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Inkjet printing is a type of computer printing that recreates a digital image by propelling droplets of ink onto paper and plastic substrates.[1] Inkjet printers were the most commonly used type of printer in 2008,[2] and range from small inexpensive consumer models to expensive professional machines. By 2019, laser printers outsold inkjet printers by nearly a 2:1 ratio, 9.6% vs 5.1% of all computer peripherals.[3]


The concept of inkjet printing originated in the 20th century, and the technology was first extensively developed in the early 1950s. While working at Canon in Japan, Ichiro Endo suggested the idea for a "Bubble jet" printer, while around the same time Jon Vaught at HP was developing a similar idea.[4] In the late 1970s, inkjet printers that could reproduce digital images generated by computers were developed, mainly by Epson, Hewlett-Packard (HP) and Canon. In the worldwide consumer market, four manufacturers account for the majority of inkjet printer sales: Canon, HP, Epson and Brother.[5]

In 1982, Robert Howard came up with the idea to produce a small color printing system that used piezos to spit drops of ink. He formed the company, R.H. (Robert Howard) Research (named Howtek, Inc. in Feb 1984), and developed the revolutionary technology that led to the Pixelmaster color printer with solid ink[6] using Thermojet technology. This technology consists of a tubular single nozzle acoustical wave drop generator invented originally by Steven Zoltan in 1972 with a glass nozzle and improved by the Howtek inkjet engineer in 1984 with a Tefzel molded nozzle to remove unwanted fluid frequencies.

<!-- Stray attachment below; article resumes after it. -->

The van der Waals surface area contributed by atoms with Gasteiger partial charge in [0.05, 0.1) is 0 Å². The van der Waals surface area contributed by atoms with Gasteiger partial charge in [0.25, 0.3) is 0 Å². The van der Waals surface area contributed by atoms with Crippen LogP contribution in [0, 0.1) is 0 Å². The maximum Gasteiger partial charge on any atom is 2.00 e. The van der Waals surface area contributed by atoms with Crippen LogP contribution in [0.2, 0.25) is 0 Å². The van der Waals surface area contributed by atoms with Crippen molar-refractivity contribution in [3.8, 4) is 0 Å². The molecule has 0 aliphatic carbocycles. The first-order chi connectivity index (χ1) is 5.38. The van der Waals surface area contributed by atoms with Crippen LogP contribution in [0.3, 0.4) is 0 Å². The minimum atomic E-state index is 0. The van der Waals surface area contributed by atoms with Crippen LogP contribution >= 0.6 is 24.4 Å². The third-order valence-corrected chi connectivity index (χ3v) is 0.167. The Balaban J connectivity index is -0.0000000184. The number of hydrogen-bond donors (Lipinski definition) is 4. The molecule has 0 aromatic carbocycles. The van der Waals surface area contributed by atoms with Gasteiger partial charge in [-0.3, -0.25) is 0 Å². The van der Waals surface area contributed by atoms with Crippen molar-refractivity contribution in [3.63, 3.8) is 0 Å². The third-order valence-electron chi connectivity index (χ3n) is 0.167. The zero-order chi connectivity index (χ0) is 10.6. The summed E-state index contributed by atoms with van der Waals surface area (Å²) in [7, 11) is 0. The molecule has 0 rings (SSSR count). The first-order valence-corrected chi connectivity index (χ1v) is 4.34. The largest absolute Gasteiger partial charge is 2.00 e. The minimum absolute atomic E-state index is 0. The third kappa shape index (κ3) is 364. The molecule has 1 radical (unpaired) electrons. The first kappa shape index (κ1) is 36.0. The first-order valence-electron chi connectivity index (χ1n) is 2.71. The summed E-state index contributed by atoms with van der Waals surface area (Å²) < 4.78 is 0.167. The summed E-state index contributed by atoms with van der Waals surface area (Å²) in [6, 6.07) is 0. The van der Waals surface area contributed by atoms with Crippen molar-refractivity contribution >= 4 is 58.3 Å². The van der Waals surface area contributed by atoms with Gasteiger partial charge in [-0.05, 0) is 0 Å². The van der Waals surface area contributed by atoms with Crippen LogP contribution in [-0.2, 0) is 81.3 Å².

Images produced on inkjet printers are sometimes sold under trade names such as Digigraph, Iris prints, giclée, and Cromalin.[9] Inkjet-printed fine art reproductions are commonly sold under such trade names to imply a higher-quality product and avoid association with everyday printing.

Fluid surface tension naturally pulls a stream into droplets. Optimal drop sizes of 0.004 inch require an inkjet nozzle size of about 0.003 inches. Fluids with surface tension may be water based, wax or oil based and even melted metal alloys. Most drops can be electrically charged. There are two main technologies in use in contemporary inkjet printers: continuous (CIJ) and drop-on-demand (DOD). Continuous inkjet means the flow is pressurized and in a continuous stream. Drop-on-demand means the fluid is expelled from the jet nozzle one drop at a time. This can be done with a mechanical means with a push or some electrical method. A large electrical charge can pull drops out of a nozzle, sound waves can push fluid from a nozzle or a chamber volume expansion can expel a drop. Continuous streaming was investigated first many years ago. Drop-on-demand was only discovered in the 1920s.[citation needed]

The continuous inkjet (CIJ) method is used commercially for marking and coding of products and packages. In 1867, Lord Kelvin patented the syphon recorder, which recorded telegraph signals as a continuous trace on paper using an ink jet nozzle deflected by a magnetic coil. The first commercial devices (medical strip chart recorders) were introduced in 1951 by Siemens.[10] using the patent US2566443 invented by Elmquist Rune dated September 4, 1951.